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Evaluate Host Capture Performance

This example shows how to check your host performance capability for capturing data using the baseband receiver.


The basebandReceiver capture function has two operating modes depending on the size of capture that you request. If you request a capture length less than or equal to the onboard radio memory buffer size, the radio buffers the data before transferring it to your host computer. This ensures contiguous data capture, that is, no dropped samples. If you request a capture length that exceeds the capacity of the onboard radio memory buffer size, the radio directly transfers the data over the Ethernet connection to your host computer, bypassing the onboard radio buffer.

Many factors can have an impact on your ability to transfer data over your Ethernet connection to your host computer at high rates without dropping samples. You can use this example to evaluate the capability of your host to capture data.

Set Up Radio

Call the radioConfigurations function. The function returns all available radio setup configurations that you saved using the Radio Setup wizard. For more information, see Connect and Set Up NI USRP Radios.

savedRadioConfigurations = radioConfigurations;

To update the dropdown menu with your saved radio setup configuration names, click Update. Then select the radio to use with this example.

savedRadioConfigurationNames = [string({savedRadioConfigurations.Name})];
radio = savedRadioConfigurationNames(1) ;

Configure Baseband Receiver

Create a baseband receiver object with the specified radio. Because the object requires exclusive access to radio hardware resources, before running this example for the first time, clear any other object associated with the specified radio. In subsequent runs, to speed up the execution time of the example, reuse your new workspace object.

if ~exist("bbrx","var")
    bbrx = basebandReceiver(radio);

Configure Behavior upon Dropped Samples

Set the DroppedSamplesAction property to 'none'. The default setting is 'error', which stops the capture with an error message when samples are dropped.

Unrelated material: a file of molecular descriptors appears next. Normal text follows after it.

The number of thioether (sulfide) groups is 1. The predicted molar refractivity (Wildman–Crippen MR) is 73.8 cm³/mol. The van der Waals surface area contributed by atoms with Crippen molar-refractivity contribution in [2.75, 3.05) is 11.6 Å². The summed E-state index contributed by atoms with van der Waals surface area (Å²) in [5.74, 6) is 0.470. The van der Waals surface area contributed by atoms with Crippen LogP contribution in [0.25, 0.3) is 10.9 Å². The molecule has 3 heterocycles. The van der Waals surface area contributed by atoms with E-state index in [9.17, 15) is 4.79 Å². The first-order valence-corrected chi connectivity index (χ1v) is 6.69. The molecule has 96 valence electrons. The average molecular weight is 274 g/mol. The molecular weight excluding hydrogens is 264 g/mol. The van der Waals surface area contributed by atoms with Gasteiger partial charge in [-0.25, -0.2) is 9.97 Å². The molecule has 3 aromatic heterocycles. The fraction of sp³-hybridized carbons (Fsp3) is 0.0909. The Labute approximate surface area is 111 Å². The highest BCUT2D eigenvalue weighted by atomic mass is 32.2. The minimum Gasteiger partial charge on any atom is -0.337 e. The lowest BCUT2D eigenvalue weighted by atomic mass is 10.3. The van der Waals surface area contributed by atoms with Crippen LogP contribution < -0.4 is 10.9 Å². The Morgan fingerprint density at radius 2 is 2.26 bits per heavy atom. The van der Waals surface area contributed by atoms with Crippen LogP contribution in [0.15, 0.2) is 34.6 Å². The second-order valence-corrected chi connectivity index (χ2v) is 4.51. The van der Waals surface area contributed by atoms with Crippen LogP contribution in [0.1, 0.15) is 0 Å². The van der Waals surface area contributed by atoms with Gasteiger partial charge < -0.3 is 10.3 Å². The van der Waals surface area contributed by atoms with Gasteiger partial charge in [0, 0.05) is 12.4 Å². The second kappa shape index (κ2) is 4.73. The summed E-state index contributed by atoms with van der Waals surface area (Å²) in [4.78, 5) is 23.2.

bbrx.DroppedSamplesAction = 'none';

Evaluate Performance at Multiple Sample Rates

Set the capture length equivalent to 5 GB, which exceeds the memory buffer size on all supported radios.

captureLength = 5*2^28;

Select a set of sample rates based on the network connection you have configured using the Radio Setup wizard. If you have a 10 Gigabit NIC, set the highest sample rate to be the highest supported rate of your radio. If you have a 1 Gigabit NIC, set the highest sample rate to be 25 MHz. The test iterates from the selected highest rate and go down based on the intervalRate until a capture completes without dropping samples. Large captures at lower sample rates can take some time. For example, a single 5 GB capture at a sample rate of 10MHz will take over 135 seconds.

highSpeedTest = true;
if ~highSpeedTest
    highRate = 25e6;
    intervalRate = 5e6;
    lowRate = 1e6;
    sampleRates = (highRate:-intervalRate:lowRate)';
    % Get maximum sample rate supported by the radio.
    highRate = hMaxSampleRate(radio);
    intervalRate = 10e6;
    lowRate = 1e6;
    sampleRates = [highRate, (highRate/2:-intervalRate:lowRate)]';

To retry captures automatically if samples are dropped, set retryUnsuccessfulCaptures to true.

retryUnsuccessfulCaptures = true;

Iterate through the sample rates, starting with the highest sample rate, until you successfully capture data without dropping samples.

successfulCapture = zeros(size(sampleRates));
for n = 1:length(sampleRates)
    bbrx.SampleRate = sampleRates(n);
    disp("Capturing at "+ bbrx.SampleRate/1e6 + " MHz");
    [~,~,droppedSamples] = capture(bbrx, captureLength);
    if retryUnsuccessfulCaptures && droppedSamples
        disp("Retrying capture at " + bbrx.SampleRate/1e6 + " MHz due to dropped samples");
        [~,~,droppedSamples] = capture(bbrx, captureLength);
    successfulCapture(n) = ~droppedSamples;
    if ~droppedSamples
        % Trim the results
        sampleRates = sampleRates(1:n);
        successfulCapture = successfulCapture(1:n);
Capturing at 250 MHz
Retrying capture at 250 MHz due to dropped samples
Capturing at 125 MHz
Retrying capture at 125 MHz due to dropped samples
Capturing at 115 MHz

Tabulate Capture Results

sampleRatesMHz = sampleRates/1e6;
captureResultsTable = table(sampleRatesMHz,successfulCapture);
    sampleRatesMHz    successfulCapture
    ______________    _________________

         250                  0        
         125                  0        
         115                  1        

The results show you the highest sample rate at which contiguous IQ data has been captured with your hardware setup. This number can vary between runs. For more information about how to optimize the transfer speed between the host computer and the radio, see Data Transfer Optimization.

See Also



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